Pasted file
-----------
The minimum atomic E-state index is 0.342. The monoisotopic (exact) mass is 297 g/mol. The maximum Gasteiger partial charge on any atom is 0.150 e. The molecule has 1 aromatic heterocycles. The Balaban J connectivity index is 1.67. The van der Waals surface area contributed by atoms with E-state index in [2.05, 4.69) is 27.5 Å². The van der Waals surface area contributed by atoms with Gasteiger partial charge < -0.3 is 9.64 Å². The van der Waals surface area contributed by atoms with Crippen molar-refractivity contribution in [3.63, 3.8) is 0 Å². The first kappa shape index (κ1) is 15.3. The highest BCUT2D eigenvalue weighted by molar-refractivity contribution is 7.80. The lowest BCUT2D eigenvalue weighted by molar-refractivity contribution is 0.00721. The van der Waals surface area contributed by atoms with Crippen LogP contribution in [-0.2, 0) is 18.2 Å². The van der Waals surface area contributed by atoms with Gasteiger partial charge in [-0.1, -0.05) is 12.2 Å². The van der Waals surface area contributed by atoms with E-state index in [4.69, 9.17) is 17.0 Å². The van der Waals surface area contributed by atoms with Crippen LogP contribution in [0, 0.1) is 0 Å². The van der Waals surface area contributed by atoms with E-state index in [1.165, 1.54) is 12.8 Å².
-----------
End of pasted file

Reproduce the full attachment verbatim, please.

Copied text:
The minimum atomic E-state index is 0.342. The monoisotopic (exact) mass is 297 g/mol. The maximum Gasteiger partial charge on any atom is 0.150 e. The molecule has 1 aromatic heterocycles. The Balaban J connectivity index is 1.67. The van der Waals surface area contributed by atoms with E-state index in [2.05, 4.69) is 27.5 Å². The van der Waals surface area contributed by atoms with Gasteiger partial charge < -0.3 is 9.64 Å². The van der Waals surface area contributed by atoms with Crippen molar-refractivity contribution in [3.63, 3.8) is 0 Å². The first kappa shape index (κ1) is 15.3. The highest BCUT2D eigenvalue weighted by molar-refractivity contribution is 7.80. The lowest BCUT2D eigenvalue weighted by molar-refractivity contribution is 0.00721. The van der Waals surface area contributed by atoms with Crippen LogP contribution in [-0.2, 0) is 18.2 Å². The van der Waals surface area contributed by atoms with Gasteiger partial charge in [-0.1, -0.05) is 12.2 Å². The van der Waals surface area contributed by atoms with E-state index in [4.69, 9.17) is 17.0 Å². The van der Waals surface area contributed by atoms with Crippen LogP contribution in [0, 0.1) is 0 Å². The van der Waals surface area contributed by atoms with E-state index in [1.165, 1.54) is 12.8 Å².